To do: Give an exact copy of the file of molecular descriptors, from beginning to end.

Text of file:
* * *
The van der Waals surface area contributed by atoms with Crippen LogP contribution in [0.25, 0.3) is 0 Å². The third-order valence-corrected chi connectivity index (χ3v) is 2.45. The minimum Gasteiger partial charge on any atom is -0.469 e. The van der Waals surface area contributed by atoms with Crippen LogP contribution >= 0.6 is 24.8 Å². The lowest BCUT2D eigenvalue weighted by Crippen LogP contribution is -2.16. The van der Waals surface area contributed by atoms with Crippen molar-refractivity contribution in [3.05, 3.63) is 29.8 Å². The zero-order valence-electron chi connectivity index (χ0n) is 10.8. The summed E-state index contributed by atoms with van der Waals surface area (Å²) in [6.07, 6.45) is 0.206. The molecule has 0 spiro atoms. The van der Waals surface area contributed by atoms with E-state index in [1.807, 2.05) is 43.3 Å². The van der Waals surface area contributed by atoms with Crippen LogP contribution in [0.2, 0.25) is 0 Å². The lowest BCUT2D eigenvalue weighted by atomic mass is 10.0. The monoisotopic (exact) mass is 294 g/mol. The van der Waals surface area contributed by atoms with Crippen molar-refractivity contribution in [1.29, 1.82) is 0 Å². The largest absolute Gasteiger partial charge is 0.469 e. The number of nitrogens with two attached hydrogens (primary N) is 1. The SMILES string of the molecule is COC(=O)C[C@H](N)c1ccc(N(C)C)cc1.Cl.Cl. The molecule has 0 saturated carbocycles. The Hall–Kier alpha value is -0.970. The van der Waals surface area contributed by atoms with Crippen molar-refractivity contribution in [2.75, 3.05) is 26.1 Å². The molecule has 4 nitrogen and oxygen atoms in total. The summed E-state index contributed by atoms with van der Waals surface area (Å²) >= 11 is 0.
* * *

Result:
The van der Waals surface area contributed by atoms with Crippen LogP contribution in [0.25, 0.3) is 0 Å². The third-order valence-corrected chi connectivity index (χ3v) is 2.45. The minimum Gasteiger partial charge on any atom is -0.469 e. The van der Waals surface area contributed by atoms with Crippen LogP contribution >= 0.6 is 24.8 Å². The lowest BCUT2D eigenvalue weighted by Crippen LogP contribution is -2.16. The van der Waals surface area contributed by atoms with Crippen molar-refractivity contribution in [3.05, 3.63) is 29.8 Å². The zero-order valence-electron chi connectivity index (χ0n) is 10.8. The summed E-state index contributed by atoms with van der Waals surface area (Å²) in [6.07, 6.45) is 0.206. The molecule has 0 spiro atoms. The van der Waals surface area contributed by atoms with E-state index in [1.807, 2.05) is 43.3 Å². The van der Waals surface area contributed by atoms with Crippen LogP contribution in [0.2, 0.25) is 0 Å². The lowest BCUT2D eigenvalue weighted by atomic mass is 10.0. The monoisotopic (exact) mass is 294 g/mol. The van der Waals surface area contributed by atoms with Crippen molar-refractivity contribution in [1.29, 1.82) is 0 Å². The largest absolute Gasteiger partial charge is 0.469 e. The number of nitrogens with two attached hydrogens (primary N) is 1. The SMILES string of the molecule is COC(=O)C[C@H](N)c1ccc(N(C)C)cc1.Cl.Cl. The molecule has 0 saturated carbocycles. The Hall–Kier alpha value is -0.970. The van der Waals surface area contributed by atoms with Crippen molar-refractivity contribution in [2.75, 3.05) is 26.1 Å². The molecule has 4 nitrogen and oxygen atoms in total. The summed E-state index contributed by atoms with van der Waals surface area (Å²) >= 11 is 0.